My toddler fractured her tibia 5 weeks ago, and the cast just came off. What can I do to help with recovery?

(March 24, 2010)

A fracture is a painful condition especially in case of toddlers where they find it difficult to understand what is happening to them. A fracture of the tibia that is the shin bone is a common occurrence among children between the age group of 9 months to 3 years or children below 8 years of age. It is difficult to keep a tab on your kids to see what they do and falling is a part of their growing and learning. This type of a fracture is most common among toddlers because of toddlers’ inability to balance and no steadiness because of which they might miss a step or twist their leg in the course of running. Many a times, you will not recognize early enough that it is a fracture because your toddler is not able to figure out on his own what has happened and this is especially the case if your toddler was all by himself. The primary most symptom in case of a fracture is pain that your toddler experiences along with inability to walk or apply pressure on the affected leg. There also might be swelling on the injured area and tremendous amount of pain if the area is touched or pressed by someone. The pain is internal and not external and thus, it is important that parents watch out for these symptoms.

A cast is primarily put to ensure that the bones that are broken are kept intact and do not move. Even after a cast is removed, it is important that the necessary precautionary measures are taken because time needs to be given for the leg to heal completely. Applying too much pressure on the leg might cause further complications and therefore you need to take utmost care to ensure that your toddler does not run around a lot. This might be very difficult considering the amount kids run around and cannot sit quiet in one place. Keep a watch on them for a few weeks to make sure they do not indulge in any strenuous activities. There can be complications if proper rest is not taken. You need to remember that it is very essential to handle them carefully and not be forceful with them as they could get very aggressive. It is, however, best that you consult a specialist if you have any further queries and to ensure the right treatment for your child.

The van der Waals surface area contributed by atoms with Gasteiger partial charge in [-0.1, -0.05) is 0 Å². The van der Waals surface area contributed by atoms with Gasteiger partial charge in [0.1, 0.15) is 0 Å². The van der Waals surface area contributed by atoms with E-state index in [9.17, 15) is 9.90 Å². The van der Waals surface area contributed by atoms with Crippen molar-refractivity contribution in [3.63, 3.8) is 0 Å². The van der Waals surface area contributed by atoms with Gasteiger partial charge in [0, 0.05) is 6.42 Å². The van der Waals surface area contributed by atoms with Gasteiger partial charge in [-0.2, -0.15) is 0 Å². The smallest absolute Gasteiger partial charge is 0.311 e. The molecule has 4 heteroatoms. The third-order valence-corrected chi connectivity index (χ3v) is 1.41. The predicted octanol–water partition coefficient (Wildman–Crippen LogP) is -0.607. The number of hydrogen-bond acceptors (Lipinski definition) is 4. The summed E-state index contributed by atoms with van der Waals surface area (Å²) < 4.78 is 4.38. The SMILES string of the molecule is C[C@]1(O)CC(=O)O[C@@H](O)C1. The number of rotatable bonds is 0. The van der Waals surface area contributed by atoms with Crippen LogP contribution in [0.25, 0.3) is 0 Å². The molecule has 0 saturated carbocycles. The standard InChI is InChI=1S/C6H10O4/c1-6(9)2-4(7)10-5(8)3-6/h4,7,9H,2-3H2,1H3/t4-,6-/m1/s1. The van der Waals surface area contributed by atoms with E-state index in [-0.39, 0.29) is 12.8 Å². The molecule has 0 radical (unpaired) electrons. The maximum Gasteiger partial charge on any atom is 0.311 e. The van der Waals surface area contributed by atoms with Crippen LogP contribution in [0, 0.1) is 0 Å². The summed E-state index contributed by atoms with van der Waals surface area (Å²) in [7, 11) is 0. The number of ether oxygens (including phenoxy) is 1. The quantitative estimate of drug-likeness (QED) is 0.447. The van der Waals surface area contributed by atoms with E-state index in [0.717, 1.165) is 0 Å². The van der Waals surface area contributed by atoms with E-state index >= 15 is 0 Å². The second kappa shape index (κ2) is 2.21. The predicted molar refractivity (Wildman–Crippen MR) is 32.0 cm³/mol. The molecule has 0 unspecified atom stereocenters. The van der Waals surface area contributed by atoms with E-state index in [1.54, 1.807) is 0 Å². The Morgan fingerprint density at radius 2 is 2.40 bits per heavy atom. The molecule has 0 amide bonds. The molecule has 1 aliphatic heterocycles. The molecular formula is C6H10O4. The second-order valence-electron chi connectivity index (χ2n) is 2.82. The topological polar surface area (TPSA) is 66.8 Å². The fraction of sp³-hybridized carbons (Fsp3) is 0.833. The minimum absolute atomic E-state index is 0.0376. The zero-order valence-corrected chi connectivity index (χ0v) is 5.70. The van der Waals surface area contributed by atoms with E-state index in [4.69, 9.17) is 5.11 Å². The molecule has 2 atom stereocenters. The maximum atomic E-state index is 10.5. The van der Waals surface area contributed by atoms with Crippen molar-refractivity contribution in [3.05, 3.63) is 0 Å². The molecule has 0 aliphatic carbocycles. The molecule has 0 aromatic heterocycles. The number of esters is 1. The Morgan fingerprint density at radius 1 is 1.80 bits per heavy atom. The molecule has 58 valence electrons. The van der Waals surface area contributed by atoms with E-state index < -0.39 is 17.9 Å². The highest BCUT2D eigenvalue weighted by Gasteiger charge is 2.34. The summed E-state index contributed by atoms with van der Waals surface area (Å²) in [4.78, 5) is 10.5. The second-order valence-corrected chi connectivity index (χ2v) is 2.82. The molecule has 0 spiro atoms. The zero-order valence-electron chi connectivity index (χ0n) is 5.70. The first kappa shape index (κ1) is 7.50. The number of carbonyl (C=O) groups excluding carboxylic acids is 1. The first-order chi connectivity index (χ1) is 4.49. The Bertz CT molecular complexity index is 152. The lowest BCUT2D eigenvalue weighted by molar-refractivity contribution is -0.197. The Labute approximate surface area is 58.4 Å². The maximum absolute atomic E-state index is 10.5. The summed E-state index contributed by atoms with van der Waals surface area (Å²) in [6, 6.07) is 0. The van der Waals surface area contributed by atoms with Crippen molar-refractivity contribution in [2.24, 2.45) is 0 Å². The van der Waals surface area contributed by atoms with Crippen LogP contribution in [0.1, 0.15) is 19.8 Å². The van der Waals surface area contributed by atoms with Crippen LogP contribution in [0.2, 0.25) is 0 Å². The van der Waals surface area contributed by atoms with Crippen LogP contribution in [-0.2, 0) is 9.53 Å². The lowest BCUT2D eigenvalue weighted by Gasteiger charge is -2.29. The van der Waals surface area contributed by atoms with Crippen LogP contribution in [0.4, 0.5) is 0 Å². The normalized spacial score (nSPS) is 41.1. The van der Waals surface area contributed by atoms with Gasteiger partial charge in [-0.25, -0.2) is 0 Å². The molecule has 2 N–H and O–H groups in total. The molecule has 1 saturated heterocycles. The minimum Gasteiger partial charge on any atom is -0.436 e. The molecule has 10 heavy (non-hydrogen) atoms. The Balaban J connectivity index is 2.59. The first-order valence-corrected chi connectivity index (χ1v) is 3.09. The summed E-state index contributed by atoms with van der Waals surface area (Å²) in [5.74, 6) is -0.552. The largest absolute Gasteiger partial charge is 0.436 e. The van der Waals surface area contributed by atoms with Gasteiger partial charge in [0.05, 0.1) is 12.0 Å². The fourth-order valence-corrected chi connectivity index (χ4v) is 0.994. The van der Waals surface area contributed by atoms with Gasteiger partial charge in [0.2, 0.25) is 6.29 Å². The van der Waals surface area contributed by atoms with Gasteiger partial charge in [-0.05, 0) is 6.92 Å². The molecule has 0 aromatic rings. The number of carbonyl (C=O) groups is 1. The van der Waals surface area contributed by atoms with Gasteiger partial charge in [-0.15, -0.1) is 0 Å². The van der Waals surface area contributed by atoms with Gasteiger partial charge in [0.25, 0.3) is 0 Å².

Submitted by P T on March 24, 2010 at 12:13

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